Of course, Night somewhat fumbles the ball in this first half. The thread is never explored as thoroughly as it might be, the character never allowed to properly express themselves. There is far too much emphasis on the holodeck, and the ship’s ability to simulate comforts and illusions even in this most depressing of surroundings. However, compared to the way that Voyager usually tells stories, the first half of Night is refreshing. Ironically, it is genuinely exciting, because it feels like the writers are pushing outside their comfort zone.

A darker side of Janeway.

Unfortunately, it cannot last. Night can only resist the comfort of plot for so long. Eighteen minutes into the hour, the second plot kicks into gear. It is a much more conventional Voyager episode, particularly for these later seasons. There is a broadly drawn piece of social commentary that ties into the both Voyager‘s New Age sensibilities and its attitude towards the Delta Quadrant as a whole. There are new aliens introduced, that will become recurring foils. It is all very standard, and all very rushed. The second half of Night makes up for those missed plot beats.

The result is an episode that is deeply frustrating, a game of two halves were each horribly undercuts the other.

A black-and-white issue.

Continue reading

Star Trek: Deep Space Nine – In the Cards (Review)

In the Cards is the perfect penultimate episode to a sensational season of television.

One of the more common observations about Star Trek: Deep Space Nine is that it is the most dour and serious of the Star Trek series. It is the grim and cynical series of the bunch, with many commentators insisting that the series rejects the franchise’s humanist utopia in favour of brutality and nihilism. This criticism is entirely understandable. The series is literally and thematically darker than Star Trek: The Next Generation or Star Trek: Voyager. Even at this point, it is about to embark upon a two-year-long war arc, the longest in the franchise.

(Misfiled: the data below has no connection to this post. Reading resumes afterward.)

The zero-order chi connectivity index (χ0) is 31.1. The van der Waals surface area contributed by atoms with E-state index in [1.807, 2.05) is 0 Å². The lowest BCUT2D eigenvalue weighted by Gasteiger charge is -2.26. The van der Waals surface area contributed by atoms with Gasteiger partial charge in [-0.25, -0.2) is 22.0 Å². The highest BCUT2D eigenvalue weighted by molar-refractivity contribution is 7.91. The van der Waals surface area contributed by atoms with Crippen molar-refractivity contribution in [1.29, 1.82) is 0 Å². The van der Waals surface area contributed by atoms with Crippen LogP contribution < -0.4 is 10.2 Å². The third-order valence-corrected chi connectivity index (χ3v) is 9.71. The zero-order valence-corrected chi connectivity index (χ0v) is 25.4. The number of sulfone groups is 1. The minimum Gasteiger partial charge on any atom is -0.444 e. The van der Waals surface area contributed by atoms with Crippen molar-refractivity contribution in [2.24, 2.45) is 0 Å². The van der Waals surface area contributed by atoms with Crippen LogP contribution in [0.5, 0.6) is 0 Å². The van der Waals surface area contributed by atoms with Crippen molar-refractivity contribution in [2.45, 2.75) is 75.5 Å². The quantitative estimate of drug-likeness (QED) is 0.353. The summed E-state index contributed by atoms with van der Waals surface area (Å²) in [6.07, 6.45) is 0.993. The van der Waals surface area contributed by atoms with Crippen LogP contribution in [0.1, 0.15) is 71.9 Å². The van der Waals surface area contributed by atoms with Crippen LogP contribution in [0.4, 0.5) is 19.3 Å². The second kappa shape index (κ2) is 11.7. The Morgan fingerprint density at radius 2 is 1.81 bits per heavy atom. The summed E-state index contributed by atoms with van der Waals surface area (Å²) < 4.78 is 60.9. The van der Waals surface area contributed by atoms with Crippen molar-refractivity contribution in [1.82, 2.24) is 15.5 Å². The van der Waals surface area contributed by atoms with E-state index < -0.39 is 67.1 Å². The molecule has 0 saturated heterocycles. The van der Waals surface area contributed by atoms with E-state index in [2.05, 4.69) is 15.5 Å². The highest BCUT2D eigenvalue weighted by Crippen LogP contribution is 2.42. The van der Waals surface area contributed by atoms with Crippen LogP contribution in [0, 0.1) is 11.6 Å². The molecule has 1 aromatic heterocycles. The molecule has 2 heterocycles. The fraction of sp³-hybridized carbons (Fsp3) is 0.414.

Jake and the Ferengi Man.

Jake and the Ferengi Man.

However, this is also a very reductive reading of Deep Space Nine. The series is more willing to criticise and interrogate the foundations of the Star Trek universe than any of its siblings, but it remains generally positive about the human condition. Governments and power structures should be treated with suspicion, but individuals are generally decent. Positioned right before the beginning of an epic franchise-shattering war, In the Cards is the perfect example of this philosophy. In the Cards elegantly captures the warmth and optimism of Deep Space Nine.

Deep Space Nine is fundamentally the story of a diverse and multicultural community formed of countless disparate people drawn together by fate or chance. In the Cards is a story about how happiness functions in that community, how the bonds between people can make all the difference even as the universe falls into chaos around them. It is also very funny.

Pod person.

Pod person.

Continue reading

Star Trek – The Empath (Review)

This July and August, we’re celebrating the release of Star Trek Beyond by taking a look back at the third season of the original Star Trek. Check back every Monday, Wednesday and Friday for the latest update.

Like Is There in Truth No Beauty? before it, The Empath is very much “weird big ideas” version of Star Trek.

It is a simple story, as Kirk and his away team visit a planet in a star system about to go nova. It deals with fairly universal themes, like compassion and humanity. There are stakes, there are aliens, there is a test of worthiness. In many ways, The Empath is a quintessential Star Trek episode, one of those classic “humanity proves their worth to a powerful alien species” narratives in the style of Arena or Spectre of the Gun. The biggest deviation from that template is the fact that it is not humanity on trial; it is an unknown species represented by an anonymous mute.

The triumvirate triumphant.

The triumvirate triumphant.